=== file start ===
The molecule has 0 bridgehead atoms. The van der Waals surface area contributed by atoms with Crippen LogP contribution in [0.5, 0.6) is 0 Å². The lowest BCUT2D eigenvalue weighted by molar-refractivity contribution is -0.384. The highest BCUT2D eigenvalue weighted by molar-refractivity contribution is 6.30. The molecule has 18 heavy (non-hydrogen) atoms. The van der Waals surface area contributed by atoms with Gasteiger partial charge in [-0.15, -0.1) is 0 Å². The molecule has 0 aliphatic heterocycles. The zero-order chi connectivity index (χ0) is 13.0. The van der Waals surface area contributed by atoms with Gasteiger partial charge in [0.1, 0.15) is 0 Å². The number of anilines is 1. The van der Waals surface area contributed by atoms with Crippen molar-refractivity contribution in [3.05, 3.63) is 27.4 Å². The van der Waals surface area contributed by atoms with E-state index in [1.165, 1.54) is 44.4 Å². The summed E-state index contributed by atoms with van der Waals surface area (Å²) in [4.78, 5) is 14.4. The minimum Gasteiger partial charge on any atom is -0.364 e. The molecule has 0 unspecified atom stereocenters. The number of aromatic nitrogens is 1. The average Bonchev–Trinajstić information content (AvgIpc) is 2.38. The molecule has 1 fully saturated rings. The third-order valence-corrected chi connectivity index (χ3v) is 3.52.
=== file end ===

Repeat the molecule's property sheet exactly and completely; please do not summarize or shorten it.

The molecule has 0 bridgehead atoms. The van der Waals surface area contributed by atoms with Crippen LogP contribution in [0.5, 0.6) is 0 Å². The lowest BCUT2D eigenvalue weighted by molar-refractivity contribution is -0.384. The highest BCUT2D eigenvalue weighted by molar-refractivity contribution is 6.30. The molecule has 18 heavy (non-hydrogen) atoms. The van der Waals surface area contributed by atoms with Gasteiger partial charge in [-0.15, -0.1) is 0 Å². The molecule has 0 aliphatic heterocycles. The zero-order chi connectivity index (χ0) is 13.0. The van der Waals surface area contributed by atoms with Gasteiger partial charge in [0.1, 0.15) is 0 Å². The number of anilines is 1. The van der Waals surface area contributed by atoms with Crippen molar-refractivity contribution in [3.05, 3.63) is 27.4 Å². The van der Waals surface area contributed by atoms with E-state index in [1.165, 1.54) is 44.4 Å². The summed E-state index contributed by atoms with van der Waals surface area (Å²) in [4.78, 5) is 14.4. The minimum Gasteiger partial charge on any atom is -0.364 e. The molecule has 0 unspecified atom stereocenters. The number of aromatic nitrogens is 1. The average Bonchev–Trinajstić information content (AvgIpc) is 2.38. The molecule has 1 fully saturated rings. The third-order valence-corrected chi connectivity index (χ3v) is 3.52.